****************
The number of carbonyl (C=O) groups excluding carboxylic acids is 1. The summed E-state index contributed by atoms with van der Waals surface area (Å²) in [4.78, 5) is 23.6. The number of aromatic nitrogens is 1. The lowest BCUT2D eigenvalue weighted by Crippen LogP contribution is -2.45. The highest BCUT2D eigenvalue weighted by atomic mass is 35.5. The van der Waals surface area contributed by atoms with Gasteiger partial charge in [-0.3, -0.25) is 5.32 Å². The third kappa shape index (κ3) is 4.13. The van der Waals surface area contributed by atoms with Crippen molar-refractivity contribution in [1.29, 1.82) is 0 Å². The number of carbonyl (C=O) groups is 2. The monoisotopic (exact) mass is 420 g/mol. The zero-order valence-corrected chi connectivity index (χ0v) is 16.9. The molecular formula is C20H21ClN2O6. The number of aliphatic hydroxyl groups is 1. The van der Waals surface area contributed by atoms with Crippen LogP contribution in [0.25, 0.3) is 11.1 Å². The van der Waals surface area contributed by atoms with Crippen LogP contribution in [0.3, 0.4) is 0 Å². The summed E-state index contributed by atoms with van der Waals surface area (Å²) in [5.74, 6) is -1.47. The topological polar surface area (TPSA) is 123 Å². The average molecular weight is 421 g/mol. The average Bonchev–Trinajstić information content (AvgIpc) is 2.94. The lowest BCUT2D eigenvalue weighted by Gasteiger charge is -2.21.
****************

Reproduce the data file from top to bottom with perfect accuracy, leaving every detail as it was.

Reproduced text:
The number of carbonyl (C=O) groups excluding carboxylic acids is 1. The summed E-state index contributed by atoms with van der Waals surface area (Å²) in [4.78, 5) is 23.6. The number of aromatic nitrogens is 1. The lowest BCUT2D eigenvalue weighted by Crippen LogP contribution is -2.45. The highest BCUT2D eigenvalue weighted by atomic mass is 35.5. The van der Waals surface area contributed by atoms with Gasteiger partial charge in [-0.3, -0.25) is 5.32 Å². The third kappa shape index (κ3) is 4.13. The van der Waals surface area contributed by atoms with Crippen molar-refractivity contribution in [1.29, 1.82) is 0 Å². The number of carbonyl (C=O) groups is 2. The monoisotopic (exact) mass is 420 g/mol. The zero-order valence-corrected chi connectivity index (χ0v) is 16.9. The molecular formula is C20H21ClN2O6. The number of aliphatic hydroxyl groups is 1. The van der Waals surface area contributed by atoms with Crippen LogP contribution in [0.25, 0.3) is 11.1 Å². The van der Waals surface area contributed by atoms with Crippen LogP contribution in [0.3, 0.4) is 0 Å². The summed E-state index contributed by atoms with van der Waals surface area (Å²) in [5.74, 6) is -1.47. The topological polar surface area (TPSA) is 123 Å². The average molecular weight is 421 g/mol. The average Bonchev–Trinajstić information content (AvgIpc) is 2.94. The lowest BCUT2D eigenvalue weighted by Gasteiger charge is -2.21.